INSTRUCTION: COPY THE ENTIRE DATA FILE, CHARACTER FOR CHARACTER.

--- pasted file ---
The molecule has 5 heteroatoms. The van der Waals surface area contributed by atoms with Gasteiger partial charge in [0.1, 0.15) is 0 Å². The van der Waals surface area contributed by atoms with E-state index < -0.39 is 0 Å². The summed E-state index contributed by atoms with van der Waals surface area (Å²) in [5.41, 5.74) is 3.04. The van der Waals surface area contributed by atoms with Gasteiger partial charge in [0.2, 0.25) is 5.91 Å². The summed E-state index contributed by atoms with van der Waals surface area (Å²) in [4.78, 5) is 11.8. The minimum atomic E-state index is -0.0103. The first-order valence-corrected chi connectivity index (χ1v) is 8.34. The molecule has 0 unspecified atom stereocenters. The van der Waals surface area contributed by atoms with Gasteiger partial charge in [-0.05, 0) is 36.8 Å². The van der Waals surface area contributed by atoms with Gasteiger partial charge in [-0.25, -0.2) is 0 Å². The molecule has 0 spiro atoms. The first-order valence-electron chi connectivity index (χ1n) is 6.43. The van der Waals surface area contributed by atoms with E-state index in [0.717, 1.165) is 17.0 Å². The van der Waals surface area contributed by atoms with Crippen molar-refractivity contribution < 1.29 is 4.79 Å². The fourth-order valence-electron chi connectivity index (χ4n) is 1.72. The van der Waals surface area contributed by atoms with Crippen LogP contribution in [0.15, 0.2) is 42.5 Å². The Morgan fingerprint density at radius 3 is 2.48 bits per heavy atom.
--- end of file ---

The molecule has 5 heteroatoms. The van der Waals surface area contributed by atoms with Gasteiger partial charge in [0.1, 0.15) is 0 Å². The van der Waals surface area contributed by atoms with E-state index < -0.39 is 0 Å². The summed E-state index contributed by atoms with van der Waals surface area (Å²) in [5.41, 5.74) is 3.04. The van der Waals surface area contributed by atoms with Gasteiger partial charge in [0.2, 0.25) is 5.91 Å². The summed E-state index contributed by atoms with van der Waals surface area (Å²) in [4.78, 5) is 11.8. The minimum atomic E-state index is -0.0103. The first-order valence-corrected chi connectivity index (χ1v) is 8.34. The molecule has 0 unspecified atom stereocenters. The van der Waals surface area contributed by atoms with Gasteiger partial charge in [-0.05, 0) is 36.8 Å². The van der Waals surface area contributed by atoms with Gasteiger partial charge in [-0.25, -0.2) is 0 Å². The molecule has 0 spiro atoms. The first-order valence-electron chi connectivity index (χ1n) is 6.43. The van der Waals surface area contributed by atoms with E-state index in [0.717, 1.165) is 17.0 Å². The van der Waals surface area contributed by atoms with Crippen molar-refractivity contribution < 1.29 is 4.79 Å². The fourth-order valence-electron chi connectivity index (χ4n) is 1.72. The van der Waals surface area contributed by atoms with Crippen LogP contribution in [0.15, 0.2) is 42.5 Å². The Morgan fingerprint density at radius 3 is 2.48 bits per heavy atom.